In Reza Aslan’s interesting op-ed piece, “Muslims: Make Like the Jews,” in the Nov. 5 issue, he correctly argues that education about Islam, alone — that is, acquiring facts about the religion — is insufficient to alter the negative perception most Americans appear to have about Muslims. Further, Aslan states that the path to acceptance for Muslims is through a “slow and steady building of relationships” via increasingly active participation in government, business and the arts, just like he thinks the Jews have done. However, his analogy between the Jewish experience in America and the Muslim one is rather weak.
Much of the negative Jewish experience in America was based on the preachings and teachings of contempt for Jews and Judaism as rooted in Christianity’s New Testament. Suspicions of Jews also were certainly aroused merely because they were “strangers in a strange land.” However, the experience of Muslims in America for a majority of non-Muslim Americans seems filtered through the violent attacks on the American homeland on 9/11, whether fair or unfair, and not through the teachings of a holy book.
In general, Muslims in America have a much greater or critically different obstacle to overcome than what confronted Jews. Gradual acceptance appears to hinge largely on the capacity of non-Muslims in America (and of American Muslims) to counter the fearsome legacy of continuing Islamist or jihadist violence against America perpetrated by extremists in the name of Islam. Moreover, to my knowledge, neither individual Jews nor Jewish groups ever threatened or violently attacked America’s people or institutions in the name of Judaism.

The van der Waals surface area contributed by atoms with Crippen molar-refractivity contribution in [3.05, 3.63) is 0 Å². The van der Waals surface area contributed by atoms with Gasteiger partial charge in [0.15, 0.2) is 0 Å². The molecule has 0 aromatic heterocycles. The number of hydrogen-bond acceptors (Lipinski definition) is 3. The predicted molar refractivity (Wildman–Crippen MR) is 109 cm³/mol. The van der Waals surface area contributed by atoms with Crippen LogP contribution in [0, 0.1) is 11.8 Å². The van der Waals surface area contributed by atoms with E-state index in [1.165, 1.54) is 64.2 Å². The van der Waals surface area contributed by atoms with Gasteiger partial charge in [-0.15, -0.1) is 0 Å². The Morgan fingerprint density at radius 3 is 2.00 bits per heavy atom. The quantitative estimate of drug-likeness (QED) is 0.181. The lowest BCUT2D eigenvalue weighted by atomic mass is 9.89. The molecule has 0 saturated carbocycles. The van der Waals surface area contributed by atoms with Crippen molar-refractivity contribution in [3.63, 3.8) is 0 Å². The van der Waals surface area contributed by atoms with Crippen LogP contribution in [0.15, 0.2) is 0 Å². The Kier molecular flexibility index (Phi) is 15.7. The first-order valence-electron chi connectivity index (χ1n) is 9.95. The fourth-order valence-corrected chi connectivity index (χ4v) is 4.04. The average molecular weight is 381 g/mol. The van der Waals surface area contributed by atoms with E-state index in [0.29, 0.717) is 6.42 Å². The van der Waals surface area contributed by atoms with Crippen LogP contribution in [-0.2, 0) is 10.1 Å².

Alan S. Rosenbaum
Although you have had numerous news and commentary pieces about taking an oath to Israel as a “Jewish state,” there are a few points you have not touched on.
The only other state I know of which makes such a claim to religious identity is the “Islamic Republic of Iran” (yes, that is its full legal name). Hardly the sort of international company Israel should want to be associated with. The “Jewish State of Israel” is an uncomfortably parallel title. And it is farcical to think that such a phrase is somehow compatible with democratic practice.
Second, I am tired of Israeli politicians claiming that Israel is the “State of the Jewish People.” I am a Jewish person who already has a state, thank you, and it is the U.S.A., not Israel. Indeed, the majority of Jews are not in any legal way tied to Israel, so it is outrageous for that country’s officeholders to purport to represent us. This, too, is a practice not compatible with democracy.
When the people of ancient Israel pressed Samuel to annoint Saul as king, he warned that they would become a state like every other. It is time for modern Israel to accept that reality.